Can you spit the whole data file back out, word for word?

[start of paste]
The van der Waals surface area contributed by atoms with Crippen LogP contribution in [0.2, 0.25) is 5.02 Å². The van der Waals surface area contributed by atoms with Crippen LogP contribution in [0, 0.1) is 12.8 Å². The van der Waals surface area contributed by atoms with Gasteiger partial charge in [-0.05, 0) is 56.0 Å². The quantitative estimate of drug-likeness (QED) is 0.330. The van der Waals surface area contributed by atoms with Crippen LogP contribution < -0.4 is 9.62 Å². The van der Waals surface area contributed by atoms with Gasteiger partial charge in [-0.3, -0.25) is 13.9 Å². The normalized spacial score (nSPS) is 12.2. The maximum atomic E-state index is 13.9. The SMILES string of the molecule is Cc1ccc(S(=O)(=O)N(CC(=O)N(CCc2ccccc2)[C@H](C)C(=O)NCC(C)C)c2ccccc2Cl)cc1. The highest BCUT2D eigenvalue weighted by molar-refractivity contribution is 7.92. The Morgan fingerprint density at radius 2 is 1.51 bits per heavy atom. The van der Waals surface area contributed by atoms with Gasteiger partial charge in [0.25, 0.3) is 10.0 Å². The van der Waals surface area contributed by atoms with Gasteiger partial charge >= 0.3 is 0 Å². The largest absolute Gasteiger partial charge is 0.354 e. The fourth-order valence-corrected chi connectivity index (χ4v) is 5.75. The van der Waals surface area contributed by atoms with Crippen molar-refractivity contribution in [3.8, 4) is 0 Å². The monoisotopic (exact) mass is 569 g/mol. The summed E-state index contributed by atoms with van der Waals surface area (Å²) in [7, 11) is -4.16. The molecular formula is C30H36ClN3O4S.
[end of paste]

The van der Waals surface area contributed by atoms with Crippen LogP contribution in [0.2, 0.25) is 5.02 Å². The van der Waals surface area contributed by atoms with Crippen LogP contribution in [0, 0.1) is 12.8 Å². The van der Waals surface area contributed by atoms with Gasteiger partial charge in [-0.05, 0) is 56.0 Å². The quantitative estimate of drug-likeness (QED) is 0.330. The van der Waals surface area contributed by atoms with Crippen LogP contribution < -0.4 is 9.62 Å². The van der Waals surface area contributed by atoms with Gasteiger partial charge in [-0.3, -0.25) is 13.9 Å². The normalized spacial score (nSPS) is 12.2. The maximum atomic E-state index is 13.9. The SMILES string of the molecule is Cc1ccc(S(=O)(=O)N(CC(=O)N(CCc2ccccc2)[C@H](C)C(=O)NCC(C)C)c2ccccc2Cl)cc1. The highest BCUT2D eigenvalue weighted by molar-refractivity contribution is 7.92. The Morgan fingerprint density at radius 2 is 1.51 bits per heavy atom. The van der Waals surface area contributed by atoms with Gasteiger partial charge in [0.25, 0.3) is 10.0 Å². The van der Waals surface area contributed by atoms with Gasteiger partial charge >= 0.3 is 0 Å². The largest absolute Gasteiger partial charge is 0.354 e. The fourth-order valence-corrected chi connectivity index (χ4v) is 5.75. The van der Waals surface area contributed by atoms with Crippen molar-refractivity contribution in [3.8, 4) is 0 Å². The monoisotopic (exact) mass is 569 g/mol. The summed E-state index contributed by atoms with van der Waals surface area (Å²) in [7, 11) is -4.16. The molecular formula is C30H36ClN3O4S.